I recently had access to some ancient parish records dating back to the 1600s, bound in a large vellum-bound book, and before the book had to be returned, I was able to scan a selection of the pages. Not only are they interesting from a historical point of view, but they are beautiful objects in themselves; the earlier generations thought that official documents should be beautiful as well as informative, and they went to great trouble to pen the most elegant copper-plate script, complete with flourishes and embellishments. What a shame that these days, such documents are written in often very poor handwriting, or typed; nobody has the time any more to take a pride in a mundane job and elevate it to the status of a work of art.
Leafing through the book, it was interesting to see how the style of handwriting changed over the years, and even the signature of a single individual would develop ever more elaborately as the years progressed.
These documents are great treasures – irreplaceable, beautiful, and fascinating as they trace the births, marriages and deaths of ordinary citizens throughout the centuries. Handling this book, I could imagine the clergymen who penned the lists of names, and the style of clothing they would have worn, and the sort of lives they and their parishioners would have led – a very far cry from our lives today.
These pages would make wonderful backgrounds and design elements in my art projects – I am just embarking on the whole new world of digital scrapbooking, and they have great potential! [Ed.: You can see that I have incorporated some of these into my blog background.]
Here are some samples of the pages.
This one is the first page in the book, and dates from 1678.
It is interesting how the black ink has gradually seeped through the paper over the centuries, so that a ghosting effect from the other side is visible.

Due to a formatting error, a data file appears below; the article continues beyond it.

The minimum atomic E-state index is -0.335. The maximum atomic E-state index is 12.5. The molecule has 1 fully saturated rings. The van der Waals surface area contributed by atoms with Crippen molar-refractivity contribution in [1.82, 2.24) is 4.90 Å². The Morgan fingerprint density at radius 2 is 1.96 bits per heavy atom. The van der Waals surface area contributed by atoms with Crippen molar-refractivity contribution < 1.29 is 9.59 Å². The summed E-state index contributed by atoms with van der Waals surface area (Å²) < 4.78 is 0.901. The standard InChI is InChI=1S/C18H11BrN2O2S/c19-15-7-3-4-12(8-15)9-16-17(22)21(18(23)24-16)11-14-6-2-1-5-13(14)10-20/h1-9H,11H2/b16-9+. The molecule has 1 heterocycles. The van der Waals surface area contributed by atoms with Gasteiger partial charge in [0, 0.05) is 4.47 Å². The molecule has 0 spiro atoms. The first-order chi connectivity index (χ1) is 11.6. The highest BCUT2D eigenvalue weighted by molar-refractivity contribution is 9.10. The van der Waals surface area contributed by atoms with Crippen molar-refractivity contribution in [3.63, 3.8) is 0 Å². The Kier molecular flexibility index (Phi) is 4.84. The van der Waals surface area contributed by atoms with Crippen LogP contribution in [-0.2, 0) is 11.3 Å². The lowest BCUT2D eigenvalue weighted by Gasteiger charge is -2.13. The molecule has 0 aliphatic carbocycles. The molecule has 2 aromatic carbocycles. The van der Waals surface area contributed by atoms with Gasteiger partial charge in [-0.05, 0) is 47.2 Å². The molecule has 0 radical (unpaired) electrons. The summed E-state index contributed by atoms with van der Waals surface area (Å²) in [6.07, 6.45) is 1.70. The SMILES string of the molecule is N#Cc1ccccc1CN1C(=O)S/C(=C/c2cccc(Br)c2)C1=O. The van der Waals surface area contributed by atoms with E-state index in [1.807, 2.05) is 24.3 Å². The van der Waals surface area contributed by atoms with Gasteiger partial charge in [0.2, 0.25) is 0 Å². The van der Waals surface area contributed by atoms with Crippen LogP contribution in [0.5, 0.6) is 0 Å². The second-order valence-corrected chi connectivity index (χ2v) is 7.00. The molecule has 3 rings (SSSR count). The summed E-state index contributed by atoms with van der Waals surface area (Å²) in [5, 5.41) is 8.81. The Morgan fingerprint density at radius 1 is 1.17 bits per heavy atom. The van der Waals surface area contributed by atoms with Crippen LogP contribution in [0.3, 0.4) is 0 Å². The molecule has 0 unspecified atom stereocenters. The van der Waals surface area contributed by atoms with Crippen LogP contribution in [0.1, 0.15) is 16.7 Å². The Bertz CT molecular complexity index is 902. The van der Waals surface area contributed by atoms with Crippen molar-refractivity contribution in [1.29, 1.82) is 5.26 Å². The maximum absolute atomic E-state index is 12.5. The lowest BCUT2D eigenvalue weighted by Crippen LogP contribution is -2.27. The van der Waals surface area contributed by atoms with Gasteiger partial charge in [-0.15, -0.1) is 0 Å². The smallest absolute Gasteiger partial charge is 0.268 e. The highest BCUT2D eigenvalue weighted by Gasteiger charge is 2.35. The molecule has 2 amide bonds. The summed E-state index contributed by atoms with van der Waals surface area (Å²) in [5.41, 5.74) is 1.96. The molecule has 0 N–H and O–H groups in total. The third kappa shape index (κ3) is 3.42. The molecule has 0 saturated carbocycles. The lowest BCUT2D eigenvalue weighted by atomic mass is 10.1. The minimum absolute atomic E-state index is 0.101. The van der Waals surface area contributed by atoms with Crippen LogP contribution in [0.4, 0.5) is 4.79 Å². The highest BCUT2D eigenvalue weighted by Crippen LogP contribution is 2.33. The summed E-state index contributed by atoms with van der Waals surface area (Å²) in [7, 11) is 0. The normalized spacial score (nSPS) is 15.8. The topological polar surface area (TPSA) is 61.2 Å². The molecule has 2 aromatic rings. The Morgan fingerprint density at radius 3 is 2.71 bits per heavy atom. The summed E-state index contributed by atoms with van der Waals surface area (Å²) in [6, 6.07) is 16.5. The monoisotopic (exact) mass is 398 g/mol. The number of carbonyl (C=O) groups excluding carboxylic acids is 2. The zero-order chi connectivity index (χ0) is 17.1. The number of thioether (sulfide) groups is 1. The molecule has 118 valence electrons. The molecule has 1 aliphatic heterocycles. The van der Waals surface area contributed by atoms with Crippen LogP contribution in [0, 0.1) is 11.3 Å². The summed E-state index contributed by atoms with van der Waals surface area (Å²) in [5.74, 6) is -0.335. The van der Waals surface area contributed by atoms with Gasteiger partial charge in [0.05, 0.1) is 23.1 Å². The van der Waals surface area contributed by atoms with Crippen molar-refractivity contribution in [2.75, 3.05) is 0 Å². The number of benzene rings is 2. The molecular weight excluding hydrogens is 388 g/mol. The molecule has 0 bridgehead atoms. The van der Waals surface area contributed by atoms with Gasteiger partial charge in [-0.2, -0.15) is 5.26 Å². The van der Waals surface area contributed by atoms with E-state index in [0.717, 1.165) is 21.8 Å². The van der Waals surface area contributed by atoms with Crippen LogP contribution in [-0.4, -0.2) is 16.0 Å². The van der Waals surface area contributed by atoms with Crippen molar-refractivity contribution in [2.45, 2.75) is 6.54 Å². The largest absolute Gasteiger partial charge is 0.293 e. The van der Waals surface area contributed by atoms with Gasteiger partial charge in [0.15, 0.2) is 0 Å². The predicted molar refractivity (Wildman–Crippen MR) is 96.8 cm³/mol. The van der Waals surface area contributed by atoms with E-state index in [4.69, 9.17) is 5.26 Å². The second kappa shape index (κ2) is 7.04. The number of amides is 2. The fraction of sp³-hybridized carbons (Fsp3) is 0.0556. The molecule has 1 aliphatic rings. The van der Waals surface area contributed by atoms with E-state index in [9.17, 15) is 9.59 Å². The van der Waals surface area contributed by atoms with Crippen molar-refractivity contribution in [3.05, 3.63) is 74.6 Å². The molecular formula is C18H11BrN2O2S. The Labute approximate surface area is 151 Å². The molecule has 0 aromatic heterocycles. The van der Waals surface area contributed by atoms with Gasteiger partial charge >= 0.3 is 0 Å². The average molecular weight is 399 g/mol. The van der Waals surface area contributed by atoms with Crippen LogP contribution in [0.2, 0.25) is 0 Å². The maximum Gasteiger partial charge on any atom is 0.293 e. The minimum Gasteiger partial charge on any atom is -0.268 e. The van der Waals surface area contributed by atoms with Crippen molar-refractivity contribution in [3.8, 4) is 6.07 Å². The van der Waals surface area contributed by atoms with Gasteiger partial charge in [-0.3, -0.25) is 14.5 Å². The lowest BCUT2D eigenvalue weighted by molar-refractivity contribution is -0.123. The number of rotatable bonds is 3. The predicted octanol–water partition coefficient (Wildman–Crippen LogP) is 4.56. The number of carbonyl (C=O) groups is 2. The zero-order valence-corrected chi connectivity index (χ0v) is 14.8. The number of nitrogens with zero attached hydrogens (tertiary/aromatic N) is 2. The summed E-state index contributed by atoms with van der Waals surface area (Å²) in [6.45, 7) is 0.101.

This one is dated 1692.
In 1736 you can see a true copper-plate script developing.
Into the 19th century, here is one from 1813, the final entry in this volume, which is volume 3 – it is not known what has happened to the earlier volumes. Presumably subsequent volumes have been lodged in the county record office, which is where this book is destined.
I also scanned some of the endpapers, and the front and back covers of the book.
The marks on this page are the ink bleeding through from the writing on the reverse.
This is part of the front cover. The cover is made of vellum, and is wonderfully distressed.
This is the top part of the book, showing some of the binding:
and finally, this is part of the back cover.
I wish I could share with you the wonderful feel of this book; its weight, the stiffness of the paper, which crackles as you turn the pages, its textures – the paper is slightly striated as it would have been pressed probably between sheets of linen when it was made. The vellum cover is smooth, like silk, and the whole book has an aroma of antiquity. I really felt that I was holding history in my hands. What a privilege.